The Canadian Jewish News (CJN) this week featured an article entitled “The unequal cost of Jewish education in Canada.” It is a source of important information. The reporter, Alex Rose, deftly covered the three most compelling aspects of Jewish education, namely, (1) its importance, (2) enrolment is directly tied to tuition, and (3) one may presume, as a matter of fairness and the pursuit of educational excellence, the largest provinces in the country – apart from Ontario – do provide some assistance to the independent (Jewish and non-Jewish) schools.
Daniel Held, the executive director of UJA Federation of Greater Toronto’s Koschitzky Centre for Jewish Education, told The CJN that Grade 9 enrolment at TanenbaumCHAT, the community high school, will likely exceed 300 students. This compares with a figure of 175 students two years ago before a generous and innovative philanthropic intervention reduced tuition by about one third for a trial period of four years.
“It clearly points to the fact that there’s pent-up demand,” Held said. “With the right initiatives and the right philanthropy, we can enable that [enrolment in Jewish school] to happen. It’s about serving those families who really want to have a Jewish education for their kids, and making that possible for them.”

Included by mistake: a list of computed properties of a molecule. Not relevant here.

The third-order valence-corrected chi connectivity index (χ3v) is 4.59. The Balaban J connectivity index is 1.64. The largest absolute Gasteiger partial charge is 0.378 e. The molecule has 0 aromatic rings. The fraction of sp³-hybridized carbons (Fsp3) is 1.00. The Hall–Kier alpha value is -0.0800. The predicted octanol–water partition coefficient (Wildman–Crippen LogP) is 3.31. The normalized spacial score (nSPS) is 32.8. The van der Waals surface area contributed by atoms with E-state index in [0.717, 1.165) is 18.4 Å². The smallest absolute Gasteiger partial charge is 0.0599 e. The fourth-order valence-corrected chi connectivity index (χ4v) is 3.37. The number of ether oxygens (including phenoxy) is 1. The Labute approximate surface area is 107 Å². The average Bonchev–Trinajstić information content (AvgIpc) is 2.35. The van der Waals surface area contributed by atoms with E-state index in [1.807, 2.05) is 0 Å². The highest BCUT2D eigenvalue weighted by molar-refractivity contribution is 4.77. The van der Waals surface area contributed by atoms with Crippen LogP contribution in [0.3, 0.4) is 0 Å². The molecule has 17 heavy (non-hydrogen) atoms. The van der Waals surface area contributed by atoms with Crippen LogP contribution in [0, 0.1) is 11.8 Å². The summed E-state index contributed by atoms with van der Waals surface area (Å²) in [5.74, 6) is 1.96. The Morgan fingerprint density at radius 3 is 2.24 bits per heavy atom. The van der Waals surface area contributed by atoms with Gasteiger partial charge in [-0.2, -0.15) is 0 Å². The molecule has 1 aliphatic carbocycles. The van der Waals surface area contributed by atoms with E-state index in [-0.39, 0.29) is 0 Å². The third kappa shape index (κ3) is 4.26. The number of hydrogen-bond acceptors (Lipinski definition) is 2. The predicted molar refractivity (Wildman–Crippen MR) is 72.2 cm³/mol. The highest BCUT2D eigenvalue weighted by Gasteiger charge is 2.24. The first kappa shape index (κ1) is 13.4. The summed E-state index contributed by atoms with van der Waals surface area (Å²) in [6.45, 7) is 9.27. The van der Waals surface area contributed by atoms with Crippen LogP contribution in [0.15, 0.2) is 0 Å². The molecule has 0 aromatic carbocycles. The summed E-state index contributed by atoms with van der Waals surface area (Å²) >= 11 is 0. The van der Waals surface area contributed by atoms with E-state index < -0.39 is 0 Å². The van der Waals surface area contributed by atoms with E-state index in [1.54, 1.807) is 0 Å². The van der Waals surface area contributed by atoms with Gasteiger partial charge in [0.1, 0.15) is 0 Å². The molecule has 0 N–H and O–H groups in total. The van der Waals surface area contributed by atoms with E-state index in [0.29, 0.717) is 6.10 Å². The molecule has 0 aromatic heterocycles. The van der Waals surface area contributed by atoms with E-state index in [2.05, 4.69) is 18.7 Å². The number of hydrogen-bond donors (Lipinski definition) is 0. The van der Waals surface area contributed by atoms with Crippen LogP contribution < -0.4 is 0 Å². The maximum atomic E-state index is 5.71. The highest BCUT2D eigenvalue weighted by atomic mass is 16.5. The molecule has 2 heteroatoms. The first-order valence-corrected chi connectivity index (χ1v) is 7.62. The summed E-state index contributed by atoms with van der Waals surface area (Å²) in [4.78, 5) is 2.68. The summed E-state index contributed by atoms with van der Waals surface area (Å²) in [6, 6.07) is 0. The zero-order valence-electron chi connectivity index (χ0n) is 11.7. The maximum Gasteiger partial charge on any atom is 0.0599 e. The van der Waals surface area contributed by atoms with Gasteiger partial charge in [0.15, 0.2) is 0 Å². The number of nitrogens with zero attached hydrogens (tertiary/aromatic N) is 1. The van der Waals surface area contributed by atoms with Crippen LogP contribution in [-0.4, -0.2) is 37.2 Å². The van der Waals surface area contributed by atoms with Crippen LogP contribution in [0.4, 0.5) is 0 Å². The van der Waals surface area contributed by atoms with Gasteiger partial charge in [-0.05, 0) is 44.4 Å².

Held also astutely explained why it is important to get as many children as possible into the schools. “It looks toward the future and says, ‘How can we have the strongest, most vibrant, most vital Jewish community?’ And decades, if not centuries, of research and experience shows that by educating our kids today, we strengthen the community of the future, we create both a knowledgeable and passionate community and we also create empowered leaders,” he said. “That’s why investing in education is so important for UJA and for our community in general.”
GAJE unreservedly supports and encourages every philanthropic effort that brings more children into our schools. Another such worthy effort is to bring about a change in Ontario’s education funding policies. As Jeffrey Stutz, one of GAJE’s founding members told The CJN reporter, “If Ontario funded even half the cost of general studies in the day schools, the impact would be huge. It’s not a radical idea – five other provinces in Canada do this,” he said.”
Our community has the ability and the strength to make Jewish education forever. Let us all mobilize to make it happen.
The full CJN article can be found at:
September 6, 2019